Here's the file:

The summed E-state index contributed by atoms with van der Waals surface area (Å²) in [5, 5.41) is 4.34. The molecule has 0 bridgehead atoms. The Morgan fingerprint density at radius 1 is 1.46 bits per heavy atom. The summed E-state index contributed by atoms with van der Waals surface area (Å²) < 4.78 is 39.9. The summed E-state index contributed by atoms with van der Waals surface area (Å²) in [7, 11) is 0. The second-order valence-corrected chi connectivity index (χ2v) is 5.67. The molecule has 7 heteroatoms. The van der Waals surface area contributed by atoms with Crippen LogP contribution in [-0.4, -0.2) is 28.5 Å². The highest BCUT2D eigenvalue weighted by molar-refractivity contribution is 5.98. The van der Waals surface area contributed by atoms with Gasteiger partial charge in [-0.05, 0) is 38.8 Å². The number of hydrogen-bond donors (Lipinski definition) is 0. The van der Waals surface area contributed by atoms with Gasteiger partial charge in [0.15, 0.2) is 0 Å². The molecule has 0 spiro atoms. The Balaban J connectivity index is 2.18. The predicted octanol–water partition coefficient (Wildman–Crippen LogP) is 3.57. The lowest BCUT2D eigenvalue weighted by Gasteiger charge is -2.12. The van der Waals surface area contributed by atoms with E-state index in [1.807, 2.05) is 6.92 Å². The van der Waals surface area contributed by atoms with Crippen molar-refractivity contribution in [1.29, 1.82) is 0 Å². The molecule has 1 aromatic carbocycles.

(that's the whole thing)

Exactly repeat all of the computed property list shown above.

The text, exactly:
The summed E-state index contributed by atoms with van der Waals surface area (Å²) in [5, 5.41) is 4.34. The molecule has 0 bridgehead atoms. The Morgan fingerprint density at radius 1 is 1.46 bits per heavy atom. The summed E-state index contributed by atoms with van der Waals surface area (Å²) < 4.78 is 39.9. The summed E-state index contributed by atoms with van der Waals surface area (Å²) in [7, 11) is 0. The second-order valence-corrected chi connectivity index (χ2v) is 5.67. The molecule has 7 heteroatoms. The van der Waals surface area contributed by atoms with Crippen LogP contribution in [-0.4, -0.2) is 28.5 Å². The highest BCUT2D eigenvalue weighted by molar-refractivity contribution is 5.98. The van der Waals surface area contributed by atoms with Gasteiger partial charge in [-0.05, 0) is 38.8 Å². The number of hydrogen-bond donors (Lipinski definition) is 0. The van der Waals surface area contributed by atoms with Gasteiger partial charge in [0.15, 0.2) is 0 Å². The molecule has 0 spiro atoms. The Balaban J connectivity index is 2.18. The predicted octanol–water partition coefficient (Wildman–Crippen LogP) is 3.57. The lowest BCUT2D eigenvalue weighted by Gasteiger charge is -2.12. The van der Waals surface area contributed by atoms with E-state index in [1.807, 2.05) is 6.92 Å². The van der Waals surface area contributed by atoms with Crippen molar-refractivity contribution in [1.29, 1.82) is 0 Å². The molecule has 1 aromatic carbocycles.